Ngqeleni Senior Secondary SGB chair Mvuyo Tshayisa also said only PPE meant for teachers had been delivered by lunchtime on Friday.

He said he personally believed the school would not be ready to reopen on Monday.

“If it were up to me, I would delay the reopening of schools,” he said.

 “I can say that the school is ready to open on Monday to accept pupils back to school. We do have supply of PPE and the school has been sanitised,” Van der Westhuizen said.

Cambridge High School, on their Facebook page, indicated how prepared they were by demonstrating the procedures they would adhere to for ensuring the safety of pupils.

In the video, pupils’ temperatures were checked when entering the premises, and pupils could choose whether to wear uniforms, school tracksuits or casual clothes.

The video demonstrated how screening questions would be asked and how pupils would be expected to answer honestly.

The post said hands would be sanitised before entering the classroom and that social distance would be maintained in classrooms.

In Mdantsane, the principal of Masixole High School, Thembeka Sotyifa, said they had received PPE, but this was insufficient for staff and pupils.

Aside from this problem, the school was ready to open.

“We are preparing for our grade 12 pupils; I might say we are 90% ready, because the premises are well cleaned and groomed.

“We had to use some of our finances to purchase some more PPEs; we have already measured the social distancing and put red tape to indicate spacing for the pupils,” Sotyifa said.

“We’re not ready to open yet. We must also still have a formal meeting with our chairperson to check on progress,” Zine Galeleki said.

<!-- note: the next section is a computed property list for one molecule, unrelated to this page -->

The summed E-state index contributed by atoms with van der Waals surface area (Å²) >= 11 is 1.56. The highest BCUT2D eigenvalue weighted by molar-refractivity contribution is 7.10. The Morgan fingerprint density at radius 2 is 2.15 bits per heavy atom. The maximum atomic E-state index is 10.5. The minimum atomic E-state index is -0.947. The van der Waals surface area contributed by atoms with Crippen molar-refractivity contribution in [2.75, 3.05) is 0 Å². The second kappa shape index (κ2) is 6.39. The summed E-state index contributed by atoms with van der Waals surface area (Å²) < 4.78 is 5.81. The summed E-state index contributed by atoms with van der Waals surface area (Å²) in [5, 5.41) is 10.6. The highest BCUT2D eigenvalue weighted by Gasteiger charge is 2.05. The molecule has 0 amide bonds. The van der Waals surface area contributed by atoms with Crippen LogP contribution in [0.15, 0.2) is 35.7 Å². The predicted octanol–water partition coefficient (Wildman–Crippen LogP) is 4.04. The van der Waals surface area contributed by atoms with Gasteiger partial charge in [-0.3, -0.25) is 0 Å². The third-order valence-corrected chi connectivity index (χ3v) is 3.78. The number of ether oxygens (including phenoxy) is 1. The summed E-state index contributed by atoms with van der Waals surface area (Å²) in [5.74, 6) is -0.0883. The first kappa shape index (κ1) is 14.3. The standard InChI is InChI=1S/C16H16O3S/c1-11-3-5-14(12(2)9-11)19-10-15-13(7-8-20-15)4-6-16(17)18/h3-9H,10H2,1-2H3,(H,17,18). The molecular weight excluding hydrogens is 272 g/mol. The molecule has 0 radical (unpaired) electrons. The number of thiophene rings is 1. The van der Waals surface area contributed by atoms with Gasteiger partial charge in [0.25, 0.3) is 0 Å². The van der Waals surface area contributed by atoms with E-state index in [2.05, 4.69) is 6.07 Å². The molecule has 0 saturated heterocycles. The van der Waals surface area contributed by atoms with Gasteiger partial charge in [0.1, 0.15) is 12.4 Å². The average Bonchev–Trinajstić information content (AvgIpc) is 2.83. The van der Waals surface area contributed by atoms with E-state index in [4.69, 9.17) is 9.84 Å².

In Butterworth, Vuluhlanga High School is almost ready, according to SGB chair Mabini Mnguphane.

“There is PPE and thermometers have arrived; the school has been sanitised. We are hopeful as we wait for the teachers’ PPE,” Mnguphane said.

Meanwhile outside King William’s Town, Gasela High School SGB treasurer Remington Madikane said they were almost ready to commence with studies.

“PPE has arrived, however, we are unhappy about the quality of the masks for the pupils. I can say that I don’t think we’re ready to open at the moment.

“I’m unsure about the curriculum as yet, we’re supposed to meet the teachers on Monday,” Madikane said.

Dale College Boys High School is ready to open with everything in place.

“We are well equipped with our PPE. In terms of our curriculum, we’ve been working closely with the boys through Google classroom and groups.

“We’re also working on e-learning programmes and how to do things,” SGB member Royden Kennedy said.

Maimane said earlier this week the One South Africa movement had asked the apex court to play a supervisory role in making sure every school was safe.

“This is not a question of whether some schools are ready and others are not. It is about the constitutionality of the fact that every child is guaranteed an education, every child has a right to life, and that ultimately the rights of the child are paramount.”

Maimane last week called on government to only reopen schools in about three months’ time because of the coronavirus pandemic.

On Friday, the Constitutional Court said it had considered the application for direct access to the court on an urgent basis.

“It has concluded that [One South Africa Movement] has not made out a case for direct access and thus the application should be dismissed as it is not in the interests of justice to hear it at this stage.”

The court said it had decided not to award costs. — Additional reporting by Ernest Mabuza  

By Gugu Phandle, Sikho Ntshobane, Sivenathi Gosa and Amanda Nano